As the climate clock ticks, history can help us see how different peoples affronted previous environmental tipping points. Alessio Terzi advocates for a “green growth” strategy as a way out of the crisis. He says no civilisation has ever solved its problem with the voluntary scarcity of “degrowth”.
When I was a child, one of my favourite movies was The Time Machine, a Hollywood blockbuster loosely adapted from the 1895 homonymous novel by English writer H. G. Wells. The protagonist, a late 19th century inventor, develops a device, which is then used to travel across time to answer some deep questions about life and death. While trying to answer an equally fundamental question, namely how our civilisation can avoid a catastrophic collapse due to climate change, it is worth engaging in a similar exercise of time travel, albeit only as a thought experiment.
Imagine travelling back to mid 18th-century England. You’d soon discover that a debate is raging about what to do: the country is running out of trees following decades of aggressive deforestation. Some say this will spell the collapse of the nation, given oak is fundamental for shipbuilding and the island will soon be defenceless at sea, not to mention that charcoal (a by-product of wood) is widely used for heating and energy.
You decide to spin the clock on your time machine once further, and you get teleported to the 17th century, this time on Easter Island. After decades of pressure on their environment, the local indigenous people, the Rapa Nui, are experiencing a cascade of catastrophic events. As deforestation is almost complete, ecosystems are collapsing, food and water are proportionately diminished, and wood, one of the fundamental raw materials in this civilisation, is scarce.
You return to the 21st century, only to realise the evident parallels. This time it is not wood we are running out of, but rather our so-called ‘carbon budget’, or else the total amount of greenhouse gasses we can continue pumping into the atmosphere before Earth’s average temperature rises above 2 degrees Celsius. At that point, there is a high likelihood that key tipping points are crossed, such as the collapse of Greenland’s ice cap, which would imply huge sea level rises and disasters of catastrophic proportions.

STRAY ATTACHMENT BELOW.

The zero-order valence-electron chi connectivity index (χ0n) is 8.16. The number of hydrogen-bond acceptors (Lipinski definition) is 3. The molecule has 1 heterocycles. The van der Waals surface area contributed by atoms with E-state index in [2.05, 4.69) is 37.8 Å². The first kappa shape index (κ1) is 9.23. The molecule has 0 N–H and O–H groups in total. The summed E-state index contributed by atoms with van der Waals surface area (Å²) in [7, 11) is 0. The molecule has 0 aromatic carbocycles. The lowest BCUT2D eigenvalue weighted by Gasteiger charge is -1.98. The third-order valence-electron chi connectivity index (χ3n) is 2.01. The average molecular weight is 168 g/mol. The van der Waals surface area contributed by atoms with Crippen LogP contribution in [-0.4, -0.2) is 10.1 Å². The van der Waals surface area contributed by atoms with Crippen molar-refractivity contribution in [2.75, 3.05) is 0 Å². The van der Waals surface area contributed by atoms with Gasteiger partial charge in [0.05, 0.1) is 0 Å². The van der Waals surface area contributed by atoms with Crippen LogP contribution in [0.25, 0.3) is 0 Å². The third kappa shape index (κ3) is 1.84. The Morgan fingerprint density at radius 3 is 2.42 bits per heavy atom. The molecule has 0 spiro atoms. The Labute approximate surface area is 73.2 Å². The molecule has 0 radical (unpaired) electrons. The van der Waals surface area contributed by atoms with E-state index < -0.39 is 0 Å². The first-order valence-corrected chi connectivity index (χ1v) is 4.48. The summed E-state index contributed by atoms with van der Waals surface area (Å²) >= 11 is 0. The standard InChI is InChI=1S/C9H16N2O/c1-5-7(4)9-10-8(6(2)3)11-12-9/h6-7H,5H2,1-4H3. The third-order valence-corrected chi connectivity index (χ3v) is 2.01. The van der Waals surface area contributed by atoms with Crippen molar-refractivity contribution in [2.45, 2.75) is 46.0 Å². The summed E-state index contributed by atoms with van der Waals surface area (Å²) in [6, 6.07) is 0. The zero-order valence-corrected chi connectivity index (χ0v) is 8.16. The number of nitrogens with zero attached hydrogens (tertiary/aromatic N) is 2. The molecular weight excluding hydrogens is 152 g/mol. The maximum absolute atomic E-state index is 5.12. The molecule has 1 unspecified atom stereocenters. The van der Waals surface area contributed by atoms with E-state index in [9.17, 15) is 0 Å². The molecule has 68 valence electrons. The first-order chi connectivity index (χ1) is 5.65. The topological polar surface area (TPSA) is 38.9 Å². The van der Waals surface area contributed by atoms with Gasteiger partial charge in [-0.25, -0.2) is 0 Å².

You therefore consult a few history books to see how the story ended in England and on Easter Island. In the first case, innovation saved the day. In particular, a switch from charcoal to coal reduced the demand for wood in energy generation. Eventually, the Industrial Revolution and the invention of (cheap) steel implied that ships would no longer be built with wood. Civilisational collapse was avoided, and soon after Britain’s forest started to grow back again. Easter Island was not equally lucky, as reported in Jared Diamond’s book with an ominous title: Collapse. Failure to develop alternative technologies implied the limited resources available became a matter of infighting between different groups of Rapa Nui, leading to warfare and population collapse.
Armed with this knowledge, you are then ready to read through the current debate between different approaches to stave off climate disaster. For some, so-called “green growth” advocates like myself, the solution must chiefly go through the development of new carbon-neutral technologies. This can be a substitution of fossil fuel sources for renewables, such as wind and solar, opening up new opportunities for progress. For others, “degrowth” champions, we should effectively embrace scarcity in a voluntary and permanent manner, while realising that happiness should not to be found in material possessions. This would imply sharing better what is left available, both within and between countries.
I let the reader form their own opinion when charting the path ahead. But I will only point out that, going beyond the specific cases mentioned above, various civilisations have found themselves at these turning points in their histories, from the Maya to Ancient Rome, from feudal Japan to the Khmer Empire of Angkor. Some of these challenges were environmental or climatic in nature, others were not. Some survived, others collapsed. But absolutely no civilization solved its problems relying on the wishful thinking of voluntary scarcity, the uplift above economic materialism, and moral improvement. I see no reason why this time would be different.
- This blog post represents the views of its author(s), not the position of LSE Business Review or the London School of Economics.
- Featured image by Cassie Matias on Unsplash
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